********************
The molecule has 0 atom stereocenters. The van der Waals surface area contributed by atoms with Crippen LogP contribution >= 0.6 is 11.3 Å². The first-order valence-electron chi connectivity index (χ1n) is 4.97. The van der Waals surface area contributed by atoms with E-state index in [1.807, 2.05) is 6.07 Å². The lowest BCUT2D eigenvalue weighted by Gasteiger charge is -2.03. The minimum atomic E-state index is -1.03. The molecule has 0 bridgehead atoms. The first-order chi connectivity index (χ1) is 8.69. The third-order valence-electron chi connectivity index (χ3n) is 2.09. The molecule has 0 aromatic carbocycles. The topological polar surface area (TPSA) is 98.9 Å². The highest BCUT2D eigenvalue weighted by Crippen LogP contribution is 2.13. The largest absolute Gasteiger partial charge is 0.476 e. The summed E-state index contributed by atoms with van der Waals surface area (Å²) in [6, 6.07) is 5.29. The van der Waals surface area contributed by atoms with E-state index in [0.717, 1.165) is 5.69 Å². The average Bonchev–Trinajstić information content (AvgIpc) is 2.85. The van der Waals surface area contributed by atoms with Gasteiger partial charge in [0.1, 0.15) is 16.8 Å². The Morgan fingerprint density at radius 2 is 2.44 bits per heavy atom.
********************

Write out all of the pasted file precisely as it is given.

The molecule has 0 atom stereocenters. The van der Waals surface area contributed by atoms with Crippen LogP contribution >= 0.6 is 11.3 Å². The first-order valence-electron chi connectivity index (χ1n) is 4.97. The van der Waals surface area contributed by atoms with E-state index in [1.807, 2.05) is 6.07 Å². The lowest BCUT2D eigenvalue weighted by Gasteiger charge is -2.03. The minimum atomic E-state index is -1.03. The molecule has 0 bridgehead atoms. The first-order chi connectivity index (χ1) is 8.69. The third-order valence-electron chi connectivity index (χ3n) is 2.09. The molecule has 0 aromatic carbocycles. The topological polar surface area (TPSA) is 98.9 Å². The highest BCUT2D eigenvalue weighted by Crippen LogP contribution is 2.13. The largest absolute Gasteiger partial charge is 0.476 e. The summed E-state index contributed by atoms with van der Waals surface area (Å²) in [6, 6.07) is 5.29. The van der Waals surface area contributed by atoms with E-state index in [0.717, 1.165) is 5.69 Å². The average Bonchev–Trinajstić information content (AvgIpc) is 2.85. The van der Waals surface area contributed by atoms with Gasteiger partial charge in [0.1, 0.15) is 16.8 Å². The Morgan fingerprint density at radius 2 is 2.44 bits per heavy atom.